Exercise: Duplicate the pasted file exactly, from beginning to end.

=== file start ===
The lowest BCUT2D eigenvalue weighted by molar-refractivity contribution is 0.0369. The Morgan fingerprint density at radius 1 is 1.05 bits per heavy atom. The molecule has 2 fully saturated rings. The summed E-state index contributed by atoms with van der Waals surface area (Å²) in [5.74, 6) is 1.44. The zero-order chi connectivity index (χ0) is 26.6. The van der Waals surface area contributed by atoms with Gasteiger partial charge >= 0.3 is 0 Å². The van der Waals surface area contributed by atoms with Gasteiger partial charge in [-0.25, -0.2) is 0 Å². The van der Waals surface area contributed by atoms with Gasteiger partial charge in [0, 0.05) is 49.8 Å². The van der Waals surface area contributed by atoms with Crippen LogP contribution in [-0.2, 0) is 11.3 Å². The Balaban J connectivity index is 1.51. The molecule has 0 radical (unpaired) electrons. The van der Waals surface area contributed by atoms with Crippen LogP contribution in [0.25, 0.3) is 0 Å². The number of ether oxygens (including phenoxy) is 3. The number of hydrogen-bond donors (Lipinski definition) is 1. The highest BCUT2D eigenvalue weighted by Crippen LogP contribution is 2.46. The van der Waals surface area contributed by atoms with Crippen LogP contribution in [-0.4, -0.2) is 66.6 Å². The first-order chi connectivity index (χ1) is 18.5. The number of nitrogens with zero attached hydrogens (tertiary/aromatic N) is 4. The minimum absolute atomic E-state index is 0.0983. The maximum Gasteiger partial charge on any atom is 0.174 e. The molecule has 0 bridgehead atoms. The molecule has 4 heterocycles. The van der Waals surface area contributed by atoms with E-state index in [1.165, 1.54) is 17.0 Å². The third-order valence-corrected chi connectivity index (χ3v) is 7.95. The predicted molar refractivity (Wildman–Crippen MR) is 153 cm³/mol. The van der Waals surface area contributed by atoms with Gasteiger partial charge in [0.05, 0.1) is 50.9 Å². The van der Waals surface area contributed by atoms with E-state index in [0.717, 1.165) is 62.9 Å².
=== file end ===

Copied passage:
The lowest BCUT2D eigenvalue weighted by molar-refractivity contribution is 0.0369. The Morgan fingerprint density at radius 1 is 1.05 bits per heavy atom. The molecule has 2 fully saturated rings. The summed E-state index contributed by atoms with van der Waals surface area (Å²) in [5.74, 6) is 1.44. The zero-order chi connectivity index (χ0) is 26.6. The van der Waals surface area contributed by atoms with Gasteiger partial charge >= 0.3 is 0 Å². The van der Waals surface area contributed by atoms with Gasteiger partial charge in [-0.25, -0.2) is 0 Å². The van der Waals surface area contributed by atoms with Gasteiger partial charge in [0, 0.05) is 49.8 Å². The van der Waals surface area contributed by atoms with Crippen LogP contribution in [-0.2, 0) is 11.3 Å². The Balaban J connectivity index is 1.51. The molecule has 0 radical (unpaired) electrons. The van der Waals surface area contributed by atoms with Crippen LogP contribution in [0.25, 0.3) is 0 Å². The number of ether oxygens (including phenoxy) is 3. The number of hydrogen-bond donors (Lipinski definition) is 1. The highest BCUT2D eigenvalue weighted by Crippen LogP contribution is 2.46. The van der Waals surface area contributed by atoms with Crippen LogP contribution in [-0.4, -0.2) is 66.6 Å². The first-order chi connectivity index (χ1) is 18.5. The number of nitrogens with zero attached hydrogens (tertiary/aromatic N) is 4. The minimum absolute atomic E-state index is 0.0983. The maximum Gasteiger partial charge on any atom is 0.174 e. The molecule has 0 bridgehead atoms. The molecule has 4 heterocycles. The van der Waals surface area contributed by atoms with E-state index in [1.165, 1.54) is 17.0 Å². The third-order valence-corrected chi connectivity index (χ3v) is 7.95. The predicted molar refractivity (Wildman–Crippen MR) is 153 cm³/mol. The van der Waals surface area contributed by atoms with Gasteiger partial charge in [0.05, 0.1) is 50.9 Å². The van der Waals surface area contributed by atoms with E-state index in [0.717, 1.165) is 62.9 Å².